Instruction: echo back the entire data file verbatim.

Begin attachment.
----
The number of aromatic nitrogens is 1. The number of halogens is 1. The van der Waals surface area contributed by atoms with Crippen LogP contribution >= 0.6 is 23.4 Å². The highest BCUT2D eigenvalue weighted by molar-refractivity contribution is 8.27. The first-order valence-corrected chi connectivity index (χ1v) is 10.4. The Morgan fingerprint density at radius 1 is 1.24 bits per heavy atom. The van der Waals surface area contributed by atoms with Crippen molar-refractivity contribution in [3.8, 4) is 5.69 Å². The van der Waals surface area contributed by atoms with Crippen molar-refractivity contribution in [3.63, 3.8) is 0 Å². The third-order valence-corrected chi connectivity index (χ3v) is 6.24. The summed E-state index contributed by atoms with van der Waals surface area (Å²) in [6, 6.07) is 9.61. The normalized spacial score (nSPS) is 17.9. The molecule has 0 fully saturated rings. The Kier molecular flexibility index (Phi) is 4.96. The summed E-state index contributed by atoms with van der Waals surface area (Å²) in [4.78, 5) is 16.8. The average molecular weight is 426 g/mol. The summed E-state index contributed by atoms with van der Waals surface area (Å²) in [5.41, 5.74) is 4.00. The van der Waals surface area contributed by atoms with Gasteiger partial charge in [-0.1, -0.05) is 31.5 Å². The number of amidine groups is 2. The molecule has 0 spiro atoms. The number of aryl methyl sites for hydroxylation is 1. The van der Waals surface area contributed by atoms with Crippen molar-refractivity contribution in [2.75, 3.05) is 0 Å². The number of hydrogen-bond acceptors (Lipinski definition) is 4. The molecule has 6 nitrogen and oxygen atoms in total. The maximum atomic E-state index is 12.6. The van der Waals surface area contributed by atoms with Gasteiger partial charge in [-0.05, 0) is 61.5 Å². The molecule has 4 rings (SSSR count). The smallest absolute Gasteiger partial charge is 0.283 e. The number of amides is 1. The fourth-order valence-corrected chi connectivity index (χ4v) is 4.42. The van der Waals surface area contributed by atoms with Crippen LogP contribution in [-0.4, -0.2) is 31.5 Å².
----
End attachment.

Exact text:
The number of aromatic nitrogens is 1. The number of halogens is 1. The van der Waals surface area contributed by atoms with Crippen LogP contribution >= 0.6 is 23.4 Å². The highest BCUT2D eigenvalue weighted by molar-refractivity contribution is 8.27. The first-order valence-corrected chi connectivity index (χ1v) is 10.4. The Morgan fingerprint density at radius 1 is 1.24 bits per heavy atom. The van der Waals surface area contributed by atoms with Crippen molar-refractivity contribution in [3.8, 4) is 5.69 Å². The van der Waals surface area contributed by atoms with Crippen molar-refractivity contribution in [3.63, 3.8) is 0 Å². The third-order valence-corrected chi connectivity index (χ3v) is 6.24. The summed E-state index contributed by atoms with van der Waals surface area (Å²) in [6, 6.07) is 9.61. The normalized spacial score (nSPS) is 17.9. The molecule has 0 fully saturated rings. The Kier molecular flexibility index (Phi) is 4.96. The summed E-state index contributed by atoms with van der Waals surface area (Å²) in [4.78, 5) is 16.8. The average molecular weight is 426 g/mol. The summed E-state index contributed by atoms with van der Waals surface area (Å²) in [5.41, 5.74) is 4.00. The van der Waals surface area contributed by atoms with Gasteiger partial charge in [-0.1, -0.05) is 31.5 Å². The number of amidine groups is 2. The molecule has 0 spiro atoms. The number of aryl methyl sites for hydroxylation is 1. The van der Waals surface area contributed by atoms with Crippen molar-refractivity contribution in [2.75, 3.05) is 0 Å². The number of hydrogen-bond acceptors (Lipinski definition) is 4. The molecule has 6 nitrogen and oxygen atoms in total. The maximum atomic E-state index is 12.6. The van der Waals surface area contributed by atoms with Gasteiger partial charge in [-0.05, 0) is 61.5 Å². The molecule has 4 rings (SSSR count). The smallest absolute Gasteiger partial charge is 0.283 e. The number of amides is 1. The fourth-order valence-corrected chi connectivity index (χ4v) is 4.42. The van der Waals surface area contributed by atoms with Crippen LogP contribution in [-0.4, -0.2) is 31.5 Å².